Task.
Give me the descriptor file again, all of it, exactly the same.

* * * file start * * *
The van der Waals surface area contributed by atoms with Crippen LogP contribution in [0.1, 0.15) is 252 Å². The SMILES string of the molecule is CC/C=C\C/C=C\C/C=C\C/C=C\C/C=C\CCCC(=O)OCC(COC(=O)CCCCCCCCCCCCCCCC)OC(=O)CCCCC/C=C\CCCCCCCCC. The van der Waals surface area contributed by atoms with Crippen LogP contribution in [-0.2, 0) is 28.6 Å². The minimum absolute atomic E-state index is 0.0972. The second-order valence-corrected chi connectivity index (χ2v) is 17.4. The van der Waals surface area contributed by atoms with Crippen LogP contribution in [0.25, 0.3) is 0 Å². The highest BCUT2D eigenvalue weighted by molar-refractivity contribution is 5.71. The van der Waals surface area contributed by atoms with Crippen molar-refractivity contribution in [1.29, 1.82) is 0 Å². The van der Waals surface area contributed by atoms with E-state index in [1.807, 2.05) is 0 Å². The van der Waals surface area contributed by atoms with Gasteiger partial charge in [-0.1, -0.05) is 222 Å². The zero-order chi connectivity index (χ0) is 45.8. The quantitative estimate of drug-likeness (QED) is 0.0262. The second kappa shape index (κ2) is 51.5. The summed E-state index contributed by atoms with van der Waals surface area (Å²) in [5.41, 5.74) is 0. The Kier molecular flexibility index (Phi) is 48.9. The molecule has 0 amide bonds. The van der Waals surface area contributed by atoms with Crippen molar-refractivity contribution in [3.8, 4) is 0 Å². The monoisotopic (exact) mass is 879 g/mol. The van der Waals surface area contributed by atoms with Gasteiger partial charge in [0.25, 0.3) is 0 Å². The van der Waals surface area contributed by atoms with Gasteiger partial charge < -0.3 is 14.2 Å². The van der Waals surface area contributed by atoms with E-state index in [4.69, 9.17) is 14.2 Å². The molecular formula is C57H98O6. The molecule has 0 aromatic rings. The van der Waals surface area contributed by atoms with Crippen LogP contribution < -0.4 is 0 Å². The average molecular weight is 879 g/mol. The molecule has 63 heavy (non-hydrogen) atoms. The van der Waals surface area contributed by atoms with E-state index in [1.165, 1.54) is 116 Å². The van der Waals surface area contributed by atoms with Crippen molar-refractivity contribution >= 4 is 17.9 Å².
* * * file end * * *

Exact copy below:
The van der Waals surface area contributed by atoms with Crippen LogP contribution in [0.1, 0.15) is 252 Å². The SMILES string of the molecule is CC/C=C\C/C=C\C/C=C\C/C=C\C/C=C\CCCC(=O)OCC(COC(=O)CCCCCCCCCCCCCCCC)OC(=O)CCCCC/C=C\CCCCCCCCC. The van der Waals surface area contributed by atoms with Crippen LogP contribution in [-0.2, 0) is 28.6 Å². The minimum absolute atomic E-state index is 0.0972. The second-order valence-corrected chi connectivity index (χ2v) is 17.4. The van der Waals surface area contributed by atoms with Crippen LogP contribution in [0.25, 0.3) is 0 Å². The highest BCUT2D eigenvalue weighted by molar-refractivity contribution is 5.71. The van der Waals surface area contributed by atoms with Crippen molar-refractivity contribution in [1.29, 1.82) is 0 Å². The van der Waals surface area contributed by atoms with E-state index in [1.807, 2.05) is 0 Å². The van der Waals surface area contributed by atoms with Gasteiger partial charge in [-0.1, -0.05) is 222 Å². The zero-order chi connectivity index (χ0) is 45.8. The quantitative estimate of drug-likeness (QED) is 0.0262. The second kappa shape index (κ2) is 51.5. The summed E-state index contributed by atoms with van der Waals surface area (Å²) in [5.41, 5.74) is 0. The Kier molecular flexibility index (Phi) is 48.9. The molecule has 0 amide bonds. The van der Waals surface area contributed by atoms with Crippen molar-refractivity contribution in [3.8, 4) is 0 Å². The monoisotopic (exact) mass is 879 g/mol. The van der Waals surface area contributed by atoms with Gasteiger partial charge in [0.25, 0.3) is 0 Å². The van der Waals surface area contributed by atoms with Gasteiger partial charge < -0.3 is 14.2 Å². The van der Waals surface area contributed by atoms with E-state index in [4.69, 9.17) is 14.2 Å². The molecular formula is C57H98O6. The molecule has 0 aromatic rings. The van der Waals surface area contributed by atoms with Crippen LogP contribution < -0.4 is 0 Å². The average molecular weight is 879 g/mol. The molecule has 63 heavy (non-hydrogen) atoms. The van der Waals surface area contributed by atoms with E-state index in [1.165, 1.54) is 116 Å². The van der Waals surface area contributed by atoms with Crippen molar-refractivity contribution >= 4 is 17.9 Å².